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Libyan Opposition Dismisses Civil War Fears

Leading figure in the movement rejects suggestions that tribal divisions could turn into open conflict.
By Daniella Peled
  • Protesters in Minneapolis: the Libyan diaspora is rallying in support of the revolution. (Photo: Kara Allyson/Flickr)
    Protesters in Minneapolis: the Libyan diaspora is rallying in support of the revolution. (Photo: Kara Allyson/Flickr)

There is no danger of a civil war sweeping Libya in the post-Gaddafi era, a leading figure in the opposition movement has claimed.

Mohammed Ali Abdalla, the deputy secretary-general of the National Front for the Salvation of Libya, NFSL, said that predictions that tribal divisions within the country would lead to further conflict were over-stated.

Some analysts have predicted that Gaddafi would seek to stay in power by exploiting tribal divisions, setting his own Qadhadfa tribe against other groupings including the Magariha, the Warfalla and the Al-Zintan tribes.

Gaddafi's own son, Saif al-Islam, has already warned that continued demonstrations would lead to members of different tribes "killing each other in the streets".

But Abdalla said this scenario was unrealistic.

“This idea of tribal divisions was a picture painted by Gaddafi, in an attempt to divide and conquer,” he said.

Abdalla pointed to a meeting of tribal leaders and opposition figures being held in the eastern city of Al Bayda this week, led by the former justice minister Mustafa Abdel-Jalil who resigned from the government last week.

“There is a synergy and harmony you would not have had during the reign of Gaddafi,” he said. “There is no danger of civil war and it is not even on the radar; it would only happen if Gaddafi had managed to sustain his power.”

The NFSL, among the most influential of Libya’s opposition groups, was founded in 1981 with the aim of ending the regime of Muammar Gaddafi and backs a democratic, constitutional state.

Abdalla said that his organisation had been working with other exiled opposition groups to coordinate aid efforts within Libya, as well as helping put the Libyan diaspora in contact with families back home.

“The opposition within the country has been operating as individual cells, there is a little coordination from a logistical point of view between the cities,” he said. “This is a purely grassroots movement as there is no such thing as a political movement within Libya. But the opposition movements are working together across the world, in all big cities where there are Libyan communities.”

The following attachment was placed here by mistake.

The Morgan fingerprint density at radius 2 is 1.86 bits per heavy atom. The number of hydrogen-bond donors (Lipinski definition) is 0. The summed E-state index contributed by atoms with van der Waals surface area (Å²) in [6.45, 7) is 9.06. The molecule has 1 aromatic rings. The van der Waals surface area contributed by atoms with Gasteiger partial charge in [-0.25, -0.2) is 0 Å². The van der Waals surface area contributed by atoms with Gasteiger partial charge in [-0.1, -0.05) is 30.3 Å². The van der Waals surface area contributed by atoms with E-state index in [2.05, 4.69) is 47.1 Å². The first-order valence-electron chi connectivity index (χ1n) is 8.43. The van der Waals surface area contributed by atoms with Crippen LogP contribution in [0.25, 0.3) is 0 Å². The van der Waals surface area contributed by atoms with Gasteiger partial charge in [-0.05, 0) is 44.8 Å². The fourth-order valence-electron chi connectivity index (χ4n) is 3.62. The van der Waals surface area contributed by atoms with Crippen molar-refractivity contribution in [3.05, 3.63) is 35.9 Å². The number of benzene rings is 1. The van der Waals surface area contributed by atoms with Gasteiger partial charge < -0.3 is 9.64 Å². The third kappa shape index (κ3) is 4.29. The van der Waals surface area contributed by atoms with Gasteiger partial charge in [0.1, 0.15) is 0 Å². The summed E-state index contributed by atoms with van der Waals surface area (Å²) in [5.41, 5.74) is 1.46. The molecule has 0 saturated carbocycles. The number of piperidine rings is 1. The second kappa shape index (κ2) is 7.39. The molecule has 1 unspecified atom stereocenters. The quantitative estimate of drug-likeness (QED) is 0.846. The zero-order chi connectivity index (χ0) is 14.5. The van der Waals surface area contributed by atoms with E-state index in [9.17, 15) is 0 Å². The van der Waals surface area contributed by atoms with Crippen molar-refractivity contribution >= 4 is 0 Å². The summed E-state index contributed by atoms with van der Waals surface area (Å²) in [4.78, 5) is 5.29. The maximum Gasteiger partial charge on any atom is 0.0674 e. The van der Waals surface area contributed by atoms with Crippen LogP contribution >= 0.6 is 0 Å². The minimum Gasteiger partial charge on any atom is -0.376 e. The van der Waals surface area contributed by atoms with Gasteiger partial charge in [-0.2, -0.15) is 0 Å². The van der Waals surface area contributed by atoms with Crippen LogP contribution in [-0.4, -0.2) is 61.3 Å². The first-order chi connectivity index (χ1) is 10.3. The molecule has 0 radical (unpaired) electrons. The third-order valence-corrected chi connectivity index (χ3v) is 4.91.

Aid efforts have included coordinating with the Egyptian Red Crescent and gathering a group of some 45 doctors that the NFSL is poised to dispatch to Libya to help provide badly-needed medical support.

Abdalla said that while most of the cities across Libya had fallen to revolutionary groups or been taken over by military forces which had defected to the opposition, tight control was being maintained in the capital Tripoli.

With the foreign media now being allowed to enter the city, he said that he had received reports that the army was cleaning up all evidence of civilian casualties sustained in the bloody protests of recent days.

He said that bodies, as well as wounded people, were being taken from hospitals in Tripoli and sent to the Mateega air base.

“Hospital staff who refuse to sign medical documents that state people died during surgery are being arrested,” he added.

A government directive that people should go back to work and reopen their businesses was also being ignored, he added, as part of a civil disobedience campaign.

Speaking to IWPR in London, Abdalla, usually based in Dubai, said that the response of the international community to the crisis had been “despicable”.

“The implementation of a no-fly zone, freezing Gaddafi’s assets, ending international recognition of the regime – all this should have been done, but it is still being debated,” he said.

Although Gaddafi’s assets in Switzerland had been frozen, this would have minimal effect as most of his fortune was elsewhere, Abdalla continued.

“From the Libyan perspective, a lot of governments are just as culpable as Gaddafi because they entrenched his rule,” he said, pointing to France and Italy as countries which had “given him carte blanche and welcomed him back into the international community with open arms”.

He also singled out the United States, Britain, “and most if not all of the Arab governments” as implicated in Gaddafi’s continued rule, which he now said was effectively over.

In a post-Gaddafi Libya, he said, the exiled opposition groups would have to play a major role - along with the military and the people behind the uprising itself - in helping to bring about a transition of power.

As far as those involved with the former regime, he said, “There are different levels. Those who committed crimes and murders will have to be caught, tried and held accountable, along with those responsible for corruption. But the biggest number of people were simply acting as tools, carrying out orders.”

Daniella Peled is an IWPR editor in London.

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